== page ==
Newspaper Editor Does His Job

"Sorry. This is commentary dressed up as news reporting,” Wall Street Journal editor-in-chief Gerard Baker recently told one of his reporters. "Could we please just stick to reporting what he said rather than packaging it in exegesis and selective criticism?"

Here's hoping that editors at Philip Anschutz's Oklahoman or (less likely) Warren Buffett's Tulsa World will do more of this. This is vitally important at a time when too many reporters are simply "Democratic operatives with bylines" (USA Today columnist Glenn Reynolds's memorable phrase). Other reporters aren't necessarily activists but rather have developed incestuous relationships with their sources and over time have started to write more for their sources than for their customers. (It doesn’t help matters when the reporter’s center-left worldview is already predisposed to align with that of the sources.) This is basically the journalistic equivalent of regulatory capture.

Whatever the reason, it's up to editors to do what reporters often fail to do: Look out for the interests of readers (aka customers). Warren Buffett, whose BH Media Group owns dozens of newspapers (including the Tulsa World), told USA Today’s Rem Rieder last year that the newspaper industry hasn’t "cracked the code yet" in terms of a viable long-term business plan. "Circulation continues to decline at a significant pace, advertising at an even faster pace," Buffett said. "The easy cutting has taken place. There’s no indication that anyone besides the national papers has found a way." If there is a way, it has to start with gaining and keeping the trust of one’s customers—something that isn't happening right now.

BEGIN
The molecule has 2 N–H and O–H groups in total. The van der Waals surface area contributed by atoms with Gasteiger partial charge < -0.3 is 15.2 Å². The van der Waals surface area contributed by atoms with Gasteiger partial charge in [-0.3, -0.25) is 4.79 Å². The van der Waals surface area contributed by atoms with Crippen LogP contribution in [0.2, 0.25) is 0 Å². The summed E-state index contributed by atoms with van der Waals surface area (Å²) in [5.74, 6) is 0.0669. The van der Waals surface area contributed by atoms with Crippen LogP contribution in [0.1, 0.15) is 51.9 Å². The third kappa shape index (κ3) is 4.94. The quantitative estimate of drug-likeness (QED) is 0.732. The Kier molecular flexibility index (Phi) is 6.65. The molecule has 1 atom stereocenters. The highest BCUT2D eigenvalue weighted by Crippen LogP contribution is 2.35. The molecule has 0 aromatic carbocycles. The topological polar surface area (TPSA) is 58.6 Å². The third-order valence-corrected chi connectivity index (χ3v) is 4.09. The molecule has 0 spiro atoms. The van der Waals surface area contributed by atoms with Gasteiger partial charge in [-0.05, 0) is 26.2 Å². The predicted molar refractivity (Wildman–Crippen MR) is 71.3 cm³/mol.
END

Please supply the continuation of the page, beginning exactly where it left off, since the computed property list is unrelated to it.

I don’t expect Oklahoma journalists to be political conservatives, of course—in the long march through the institutions, the left long ago captured the J-schools—but I don’t think it’s too much to ask that reporters and editors at least keep in mind who their customers are. And whether one looks at state and national election results or survey data on ideological self-identification, it’s pretty clear that conservatives outnumber liberals in this state by a very wide margin. Reporting the news fully, accurately, and fairly—or at least not poking the majority of your customers in the eye—might be a good start toward cracking the code.

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